Randall's Rant: Heed Scott's words on U.S. Open

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Don’t screw up another major championship ...

And please get back to your primary mission ...

That’s pretty much what Adam Scott told the USGA Sunday after he finished his final round at the Memorial.

When a respected voice of restraint and reason uncharacteristically sticks his neck out to chastise the governing body that sets up the U.S. Open, we all ought to pay attention.

The USGA must feel like it got scolded by Atticus Finch.

Or John Boy Walton.

Scott parses his words carefully. There’s no history of histrionics with him, quite the contrary. Out on tour, he’s a voice you take seriously. He has made his opinions matter because they’ve been so measured.

Still, the knee-jerk reaction from the public at large is a backlash against Scott. There are already those depicting him as just another entitled pro “whining” about the few times a year he faces tough conditions.

That’s not what I’m hearing in Scott’s words, though I’d actually like to hear more from him, an even deeper dive into what bothers him about USGA setups and rule making.

“Hopefully, they get it right this time, from a playability standpoint,” Scott said of the U.S. Open setup at Erin Hills next week.

Obviously, Scott believes the USGA has been getting too many things wrong.

“Let’s just have something that’s a challenge and interesting, not just playing brutal,” he said.

Really, this all comes down to how Scott defines brutal.

I seriously doubt he is defining brutal as exacting, demanding and tough.

I suspect he’s just fine with that as a challenge. I suspect he defines brutal as “tricked up,” where the USGA pushes shot making too close to the edge, where luck blurs a line with skill, because that’s where the USGA has veered too often. It’s where the USGA has almost forced the game to go, to keep making par a good score at the U.S. Open, with the ball and equipment making “skill,” more than it’s ever been, about power.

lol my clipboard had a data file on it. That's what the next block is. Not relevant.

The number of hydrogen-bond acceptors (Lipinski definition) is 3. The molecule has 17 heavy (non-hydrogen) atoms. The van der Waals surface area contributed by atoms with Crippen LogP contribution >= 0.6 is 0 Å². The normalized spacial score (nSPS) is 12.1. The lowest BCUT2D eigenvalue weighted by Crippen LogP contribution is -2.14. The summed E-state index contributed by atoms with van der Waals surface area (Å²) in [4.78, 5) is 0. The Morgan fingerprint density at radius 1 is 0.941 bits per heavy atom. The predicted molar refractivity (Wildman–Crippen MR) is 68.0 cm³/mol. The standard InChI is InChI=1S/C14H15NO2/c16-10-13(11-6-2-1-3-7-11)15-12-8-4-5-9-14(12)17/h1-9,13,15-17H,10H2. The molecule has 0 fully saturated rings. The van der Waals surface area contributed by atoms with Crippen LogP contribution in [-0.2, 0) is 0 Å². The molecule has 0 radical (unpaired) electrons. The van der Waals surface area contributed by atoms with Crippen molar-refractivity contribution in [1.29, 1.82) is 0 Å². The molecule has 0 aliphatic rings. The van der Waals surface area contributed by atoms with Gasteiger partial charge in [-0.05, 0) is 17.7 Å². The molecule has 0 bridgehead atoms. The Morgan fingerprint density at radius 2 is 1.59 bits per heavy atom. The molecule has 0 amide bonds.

Scott seems to be concerned green speeds are getting out of control, to the point where a player doesn’t know if his ball is going to inexplicably start rolling off a subtle crest as he sets up over it with his putter, a la the Dustin Johnson debacle at Oakmont last year.

Or if the greens will suddenly become like putting on broccoli (Henrik Stenson said that at Chambers Bay two years ago) or on cauliflower (Rory McIlroy said that at Chambers Bay). I suspect Scott would be fine with par legitimately being a good score, but that’s the problem.

Par isn’t really a good score in U.S. Opens anymore. It too often requires tricky tightrope walks to make par a good overall score. To get par as the winning score on most venues, the setup has to be so extreme it flirts with unfair.

Yes, the last three U.S. Opens have been won with under-par totals, but imagine how tricked up Oakmont, Chambers Bay and Pinehurst would have to have been to make par a winning score.

Four years ago, Justin Rose won Merion with a 1-over-par 281 total. Even that came with what some players complained was trickery, with some claiming a few Merion fairways were cut and routed differently from its natural design.

“Maybe it’s time to do away with the even-par target, just thinking about the bigger picture of the game of golf,” Scott said. “Maybe we should get the numbers out of our heads and try a new strategy.”

Blame how liberal “regulation” of ball and equipment advances has disproportionately favored power players, with so many 330- and 340-yard drives launched today.

Scott is a power player, and so whether that’s one of the issues he has with the game’s governance is unclear in this particular conversation. What’s clear is he has issues with the game’s governance.

“I think they’ve really dropped the ball where the game is at, over the last 20 years especially,” Scott said. “I know their intent is not to do that. I don’t question their intent at all ... I guess their primary role of administering and looking after the game, they’ve kind of dropped the ball in that sense and gotten worried about other things.”

Mostly, what I’m hearing in Scott is that he doesn’t trust the USGA to get its setups right. That mistrust is the damning tone I hear.

“They’ve taken criticism over the last two years,” Scott said. “I’m sure they’re not liking it. They’re going to have to try to run a really good event. The ball is in their court. They control it all.”

This is a voice of restraint and reason the USGA should find worthy of courting. It’s a voice we all should try harder to understand.